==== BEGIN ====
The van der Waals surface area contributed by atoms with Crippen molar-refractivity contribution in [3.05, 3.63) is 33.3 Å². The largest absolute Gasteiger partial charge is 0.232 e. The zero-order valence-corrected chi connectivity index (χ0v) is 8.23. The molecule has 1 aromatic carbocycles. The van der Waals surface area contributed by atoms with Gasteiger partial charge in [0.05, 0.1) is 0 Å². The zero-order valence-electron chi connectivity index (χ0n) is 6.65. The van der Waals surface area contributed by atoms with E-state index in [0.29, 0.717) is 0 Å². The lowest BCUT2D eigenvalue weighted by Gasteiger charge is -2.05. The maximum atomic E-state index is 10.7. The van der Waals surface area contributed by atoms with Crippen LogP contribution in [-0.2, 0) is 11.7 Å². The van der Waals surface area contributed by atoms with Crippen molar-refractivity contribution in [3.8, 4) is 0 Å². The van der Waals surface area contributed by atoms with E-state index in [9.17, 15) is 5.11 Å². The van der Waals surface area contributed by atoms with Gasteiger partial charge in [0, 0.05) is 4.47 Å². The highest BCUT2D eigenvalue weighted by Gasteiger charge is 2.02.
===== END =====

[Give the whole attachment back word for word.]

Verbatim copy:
The van der Waals surface area contributed by atoms with Crippen molar-refractivity contribution in [3.05, 3.63) is 33.3 Å². The largest absolute Gasteiger partial charge is 0.232 e. The zero-order valence-corrected chi connectivity index (χ0v) is 8.23. The molecule has 1 aromatic carbocycles. The van der Waals surface area contributed by atoms with Gasteiger partial charge in [0.05, 0.1) is 0 Å². The zero-order valence-electron chi connectivity index (χ0n) is 6.65. The van der Waals surface area contributed by atoms with E-state index in [0.29, 0.717) is 0 Å². The lowest BCUT2D eigenvalue weighted by Gasteiger charge is -2.05. The maximum atomic E-state index is 10.7. The van der Waals surface area contributed by atoms with Crippen LogP contribution in [-0.2, 0) is 11.7 Å². The van der Waals surface area contributed by atoms with Crippen molar-refractivity contribution in [3.8, 4) is 0 Å². The van der Waals surface area contributed by atoms with E-state index in [9.17, 15) is 5.11 Å². The van der Waals surface area contributed by atoms with Gasteiger partial charge in [0, 0.05) is 4.47 Å². The highest BCUT2D eigenvalue weighted by Gasteiger charge is 2.02.